F. J. Barrett and D.L. Cooperrider, Generative metaphor intervention: A new approach for working with systems divided by conflict and caught in defensive perception, Journal of Applied Behavioral Science (Maryland: Silver Springs, NTL Institute, 1990) Vol. 26, pp. 219-239

Julia Balogun and Veronica Hope Hailey, Exploring Strategic Change, 3rd Edition (New York: Pierson Publishing, 2008).

G. Bushe and A. Kassam,  When is Appreciative Inquiry Transformational? A Meta-Case Analysis, Journal of Applied Behavioral Science (Maryland: Silver Springs, NTL Institute, 2005) Vol. 41, pp. 161-18.

Sohail Inayatullah, “From Organizational to Institutional Change,” On the Horizon (London: Emerald Publishing, 2005), Vol. 13, No. 1, pp. 46-53.

Speaking hashtags: #BreakForth16 #Renovate15 #ChurchRevitalization #TheologicalReflection #Renovate16 DMin

CHANGE & Practical Steps 12Stone Church Undertook to Change

Commentary by Dr. Whitesel: My colleague Kevin Myers is a studious and well-read pastor. I’m not surprised that when undertaking structural and branding changes at 12Stone church that he intuitively embraced many of the principles of effective change. Read this case study about the change that took place and notice the following important PreparingChange_Reaction_Mdelements for effective change. 1) They built consensus before they moved forward. 2) They retained what was working in the past and built upon it. 3) They looked at things that weren’t working in the past and then carefully and thoughtfully changed them. 4) They carefully built a consensus to select the best new ideas. And 5) God gave Kevin a Biblical metaphor that helped people visualize and internalize the missional nature of the change. For more on these and other “steps of change” see the book that came out of my PhD research on change titled, “Preparing for Change Reaction.” And then read this article for a good introduction regarding how one church did it well.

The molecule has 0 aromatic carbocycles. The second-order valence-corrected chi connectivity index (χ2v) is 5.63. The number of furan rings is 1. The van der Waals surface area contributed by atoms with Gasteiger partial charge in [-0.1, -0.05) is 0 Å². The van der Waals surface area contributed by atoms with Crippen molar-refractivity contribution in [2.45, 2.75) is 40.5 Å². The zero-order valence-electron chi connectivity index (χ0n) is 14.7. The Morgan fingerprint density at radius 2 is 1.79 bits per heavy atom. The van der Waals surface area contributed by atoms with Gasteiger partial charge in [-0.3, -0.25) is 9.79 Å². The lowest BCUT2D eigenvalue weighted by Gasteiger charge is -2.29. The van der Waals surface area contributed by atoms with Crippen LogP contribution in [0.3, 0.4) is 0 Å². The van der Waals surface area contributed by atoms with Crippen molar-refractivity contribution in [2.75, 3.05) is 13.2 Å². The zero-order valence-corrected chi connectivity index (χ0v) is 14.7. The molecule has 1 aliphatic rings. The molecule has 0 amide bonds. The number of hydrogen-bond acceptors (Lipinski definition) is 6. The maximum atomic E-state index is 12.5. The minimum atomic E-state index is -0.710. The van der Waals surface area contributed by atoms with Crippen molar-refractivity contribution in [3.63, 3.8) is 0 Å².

By Kevin Myers • February 27, 2014


“We often talk about ‘change’ as if it’s easy. But leading change is often dealing with our own resistance as well as others’.”

Kevin Myers Senior Pastor
12Stone ChurchLawrenceville, Ga.


When 12Stone was 20 years old, nobody called us 12Stone. Our founding name was Crossroads Community Church. We birthed and built with that name. It was supernaturally given and sacred. We started with a name and eight people in a living room. It took seven years to break 200 and 15 years to break 1,500. At 20 years, we were more than 3,000. Yet we sensed a new era was before us as we were making changes for a new campus with 2,500 seats and becoming a multicampus church. So I introduced a turning point for our leadership team:

Since we have so many “changes” in front of us, let’s make the change that will affect everyone, and let’s change our name! Let’s face it, there are already so many “Crossroads” churches that we cannot maintain our distinction as we expand campuses. For that reason and more, let’s teach our church how to “change”!